Mary Ruggieri of Cranston celebrated her 106th birthday with a party at Cedar Crest Nursing and Rehabilitation Center July 21. During the festivities, she said she knows the secret to longevity.
“You’ve got to eat good food to stay healthy so you can work hard,” said Mary. “You need to make sure you sleep well at night and get good rest.”
Her loved ones said Mary knows all about working hard and eating well, as she and her family formerly owned and operated Ruggieri & Sons Supermarket, which was located at the corner of Cranston Street and Gansett Avenue. In fact, they lived above the grocery store.
“When they owned the store, she was up early every morning and stayed there late in the day,” said her grandson, Richard Ruggieri, who attended the party. “She climbed 33 stairs to get to her house. She’s a very strong woman. She’ll tell you otherwise, but she’ll be here after the rest of us go. At 106, her hearing and eyesight are failing but she still has her memory.”
Two of Mary’s three sons, Joseph, 83, and Edward, 82, were able to spend their mother’s birthday with her. Her youngest son, Robert, 65, was not present, as he lives in Thailand.
Joseph said he enjoyed working as a meat cutter at the store. Most of all, he said he liked being with his family.
“We all worked together,” he said. “We used to love to do things in the store. We had top quality food at all times.”
Edward, who worked at the store as a delivery boy, said he is both thankful and impressed that his mother is doing well.
“Her health has started to fail a little bit, but other than that she’s had perfect health all these years,” he said.
Edward also said Mary journeyed to Rhode Island from Italy when she was 11. In 1925 she married Joseph Ruggeri.
“My father used to peddle vegetables on the road,” said Edward. “Then, he started the market.”
Aside from running the market, Mary also was a member of the Supreme Emblem Club of the United States, which is affiliated with the Elks Club. The club’s mission is dedicated to serving the needs of others.
“We’d raise money and give it to the poor,” Mary said. “I’ve been a member for 57 years and I’m a past president.”
Also, Mary said she enjoyed bowling. In fact, she played in the Manton Seniors of Johnston bowling league until she was 103.
“The last day I bowled, I bowled 125,” she said. “I just loved it. I could hardly stand anymore, but I’d still throw the ball down the alley.”
In addition to her three children, Mary also has five grandchildren and nine great-grandchildren. Many of them stopped by Cedar Crest to wish her a happy birthday and shared a slice of cake with her.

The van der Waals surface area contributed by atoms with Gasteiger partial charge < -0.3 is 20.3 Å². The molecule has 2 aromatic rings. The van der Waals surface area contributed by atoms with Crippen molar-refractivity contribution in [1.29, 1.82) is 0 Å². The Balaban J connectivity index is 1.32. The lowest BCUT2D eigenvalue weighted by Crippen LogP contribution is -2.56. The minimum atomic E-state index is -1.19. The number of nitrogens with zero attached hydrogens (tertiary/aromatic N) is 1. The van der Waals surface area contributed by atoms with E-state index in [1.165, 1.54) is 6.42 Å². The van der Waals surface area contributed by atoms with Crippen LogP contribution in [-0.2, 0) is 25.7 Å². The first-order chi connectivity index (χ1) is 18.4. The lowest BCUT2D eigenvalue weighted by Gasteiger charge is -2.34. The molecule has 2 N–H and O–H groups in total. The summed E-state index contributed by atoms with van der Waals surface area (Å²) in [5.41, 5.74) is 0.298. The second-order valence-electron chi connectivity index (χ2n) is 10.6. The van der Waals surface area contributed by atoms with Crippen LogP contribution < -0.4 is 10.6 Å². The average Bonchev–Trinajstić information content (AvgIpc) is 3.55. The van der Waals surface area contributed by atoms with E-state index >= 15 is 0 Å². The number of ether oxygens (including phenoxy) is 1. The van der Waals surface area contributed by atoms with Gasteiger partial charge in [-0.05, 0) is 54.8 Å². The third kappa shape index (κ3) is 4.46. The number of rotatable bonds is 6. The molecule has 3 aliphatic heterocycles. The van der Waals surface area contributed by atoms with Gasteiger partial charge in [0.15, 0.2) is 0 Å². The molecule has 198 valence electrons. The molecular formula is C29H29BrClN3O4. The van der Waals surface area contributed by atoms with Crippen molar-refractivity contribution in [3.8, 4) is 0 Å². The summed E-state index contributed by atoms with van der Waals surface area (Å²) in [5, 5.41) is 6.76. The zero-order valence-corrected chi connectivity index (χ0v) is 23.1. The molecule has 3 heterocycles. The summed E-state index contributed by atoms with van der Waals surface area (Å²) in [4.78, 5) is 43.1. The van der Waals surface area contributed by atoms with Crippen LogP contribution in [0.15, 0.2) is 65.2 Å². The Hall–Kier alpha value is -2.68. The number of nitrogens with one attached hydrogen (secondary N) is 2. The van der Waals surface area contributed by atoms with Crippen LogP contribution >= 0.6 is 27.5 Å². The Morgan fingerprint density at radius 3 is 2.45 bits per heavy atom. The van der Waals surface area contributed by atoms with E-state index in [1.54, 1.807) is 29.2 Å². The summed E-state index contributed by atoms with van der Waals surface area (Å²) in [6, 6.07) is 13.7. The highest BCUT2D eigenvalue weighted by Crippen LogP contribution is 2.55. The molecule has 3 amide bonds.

“It makes me very happy to see them here,” Mary said. “God bless them all.”
Amongst them were her great-grandchildren, Eddie, 10, and Katherine Ruggieri, 12. Both are students at Immaculate Conception Catholic Regional School in Cranston.
“I don’t know anyone else’s grandmother that has lived to 106,” said Eddie. “I tell people I know and they get really excited. They are amazed by it. Some say, ‘My grandmother lived to 100,’ and I say, ‘Well, did she live to 106?’ They don’t know what to say to that.”
When asked what her favorite part of the day was Katherine said, “Getting to spend time with my grandma.” She also said, “I don’t know how she’s made it so far, but I hope I can live that long, too.”
As Greg Gillis, the facility’s activities director, sang songs like “Somebody Stole My Gal” and “That’s Amore,” Lynda Sprague, the Director of Marketing and Public Relations, said Mary hasn’t lost her sense of humor.
“One of the funny things she was saying is that she is in better shape than her sons,” said Sprague.
Further, Sprague said the Cranston facility currently houses four people over the age of 100. Mary’s friend, Gemma Litterio, is one of them at 101.
“Mary lives across from me,” said Litterio. “I’ll be 102 on April 18.”
Tyrone Jackson, the assistant activities director, said Mary and Gemma spend time together every day. He was pleased to see them enjoying themselves at the party.
“It’s a very exciting event because the residents are my family,” he said. “If I go away they say, ‘where have you been?’ Mary takes care of herself and she walks every day. It’s great to have a conversation with her because, even though she’s 106, she has an incredible memory. She has charisma and a good sense of humor.”
But, Mary wasn’t the only birthday girl in the family. Anne Ruggieri, Mary’s daughter-in-law, celebrated her 80th birthday the same day.
Bashful about stealing Mary’s thunder, Anne did not want to make a fuss about her own birthday and said, “I think it’s great that Mary made it to 106 and is still in good health. Not too many people reach that age.”